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Tuesday, 18 October 2011 19:05

Texas Students Required to Pledge Allegiance to Mexico

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Should American high school students be required to recite the pledge of allegiance? This is a question which has generated controversy over the years, but rarely if ever has the controversy centered on the notion that the students in question would be required to pledge allegiance to a foreign nation. Nevertheless, this was situation at the high school in the McAllen, Texas Independent School District, where students were required to pledge allegiance to Mexico.

McAllen is only a few miles from the Mexican border, so the question of loyalty to one’s own nation is particularly poignant as drug cartels run amok only a few miles away in the Mexican city of Reynosa. With Mexico in the midst of what amounts to a civil war, the pledge of loyalty to these United States should be a matter of honor to any Texan. According to press reports, the Mexican national anthem and pledge of allegiance were required on one occasion for students in the Spanish class taught by Reyna Santos.

Several of the basic facts do not appear to be in contention. On September 16, the students of Santos’ class were required to learn and sing the Mexican national anthem and to recite the Mexican pledge of allegiance. The implications of this action, however, are in dispute between the school and one family which was offended by the requirement. For Brenda Brinsdon and her parents, Santos’ actions were indefensible. However, as KRGV television reported, school officials endeavored to defend the teacher’s actions:

A spokesperson for the McAllen Independent School District says the incident involved one lesson on Hispanic culture in America. He says all students in the district recite the American pledge of allegiance every day.

The school's spokesperson also says the reciting of the Mexican pledge was only part of a temporary lesson leading up to the Mexican Independence Day on September 16.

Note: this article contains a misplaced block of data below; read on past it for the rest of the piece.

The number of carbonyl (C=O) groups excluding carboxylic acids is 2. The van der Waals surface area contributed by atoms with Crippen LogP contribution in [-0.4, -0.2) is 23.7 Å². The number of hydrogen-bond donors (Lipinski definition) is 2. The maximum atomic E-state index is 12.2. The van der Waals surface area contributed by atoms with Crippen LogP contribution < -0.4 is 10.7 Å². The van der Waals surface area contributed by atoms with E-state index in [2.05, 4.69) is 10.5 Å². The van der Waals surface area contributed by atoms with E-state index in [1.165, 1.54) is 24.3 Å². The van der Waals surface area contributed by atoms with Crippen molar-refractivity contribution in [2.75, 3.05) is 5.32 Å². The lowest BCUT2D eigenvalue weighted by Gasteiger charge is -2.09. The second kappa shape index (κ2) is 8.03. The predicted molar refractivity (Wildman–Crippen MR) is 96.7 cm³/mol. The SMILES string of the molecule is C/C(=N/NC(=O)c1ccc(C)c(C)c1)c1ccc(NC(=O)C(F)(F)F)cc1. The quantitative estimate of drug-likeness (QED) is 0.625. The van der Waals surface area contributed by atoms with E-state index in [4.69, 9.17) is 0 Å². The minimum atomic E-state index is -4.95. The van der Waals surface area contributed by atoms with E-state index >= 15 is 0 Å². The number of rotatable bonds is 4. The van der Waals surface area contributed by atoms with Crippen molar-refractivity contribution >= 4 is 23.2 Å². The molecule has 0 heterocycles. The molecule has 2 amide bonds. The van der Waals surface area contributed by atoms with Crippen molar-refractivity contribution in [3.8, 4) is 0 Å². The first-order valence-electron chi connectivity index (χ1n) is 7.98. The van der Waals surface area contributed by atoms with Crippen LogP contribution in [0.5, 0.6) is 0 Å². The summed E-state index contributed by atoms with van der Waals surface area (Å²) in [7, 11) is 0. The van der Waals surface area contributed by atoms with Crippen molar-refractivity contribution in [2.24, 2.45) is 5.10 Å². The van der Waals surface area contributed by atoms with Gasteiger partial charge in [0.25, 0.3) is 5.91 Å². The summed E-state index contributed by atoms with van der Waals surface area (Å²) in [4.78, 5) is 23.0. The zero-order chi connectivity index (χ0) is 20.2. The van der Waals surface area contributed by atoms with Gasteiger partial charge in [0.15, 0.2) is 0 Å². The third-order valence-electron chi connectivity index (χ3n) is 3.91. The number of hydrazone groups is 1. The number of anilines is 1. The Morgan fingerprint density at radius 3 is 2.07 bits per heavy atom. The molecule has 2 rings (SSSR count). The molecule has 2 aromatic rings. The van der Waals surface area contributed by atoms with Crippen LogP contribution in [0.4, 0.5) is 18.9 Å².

According to an article at HotAir.com, Santos defended her actions by appealing to her own heritage: “The response of the teacher? Reyna Santos explained that she grew up in Mexico and loved the country.” School district spokesman Mark May also allegedly claimed that the assignment was “no different than memorizing a poem or a passage of Shakespeare.”

The Brisdon family recognized that there is a difference between a pledge of allegiance for a foreign government and reciting a few lines from Hamlet or Henry V. What is under contention is not the value of memorizing Mexican literature for a Spanish class, but requiring students to pledge their loyalty to a nation mere miles away. Again, according to the HotAir.com article:

Brinsdon was particularly bothered by the timing of the assignment, which came last month during “Freedom Week,” the week after the Tenth Anniversary of the Sept. 11 terrorist attacks. In fact, the assignment came on Constitution Day itself — the same day as Mexico’s Independence Day.

Said Brinsdon’s father: “Our kids [in America] don’t even know the [American] national anthem and here we are … teaching them to memorize and perform the national anthem for Mexico. I just think it’s so backwards.”

The Brinsdon family’s patriotic response to what they perceive as an inappropriate imposition of an act of fidelity to a foreign government is rooted in their own experience of immigration to the United States. As KRGV reported:

Brenda points out her mother is Mexican and her grandfather Jesus Ramirez is from the Mexican city of San Luis Potosi. Her father, William Brinsdon, supports his daughter's stand.
"We've been chipping away at our United States patriotism for a long, long time. This is just another chip," Brinsdon said.

As the war between drug cartels continues to devolve Mexico into a failed state, Americans have good reason to be proud of their own national heritage — especially on Constitution Day. Constitutionalists note that the intentions of the teacher and school district aside, the imposition of a foreign anthem and oath on a day which ought to be devoted to the anthem and oath of these United States seems ill-conceived and poorly timed, at best.

Photo: The flag of Mexico

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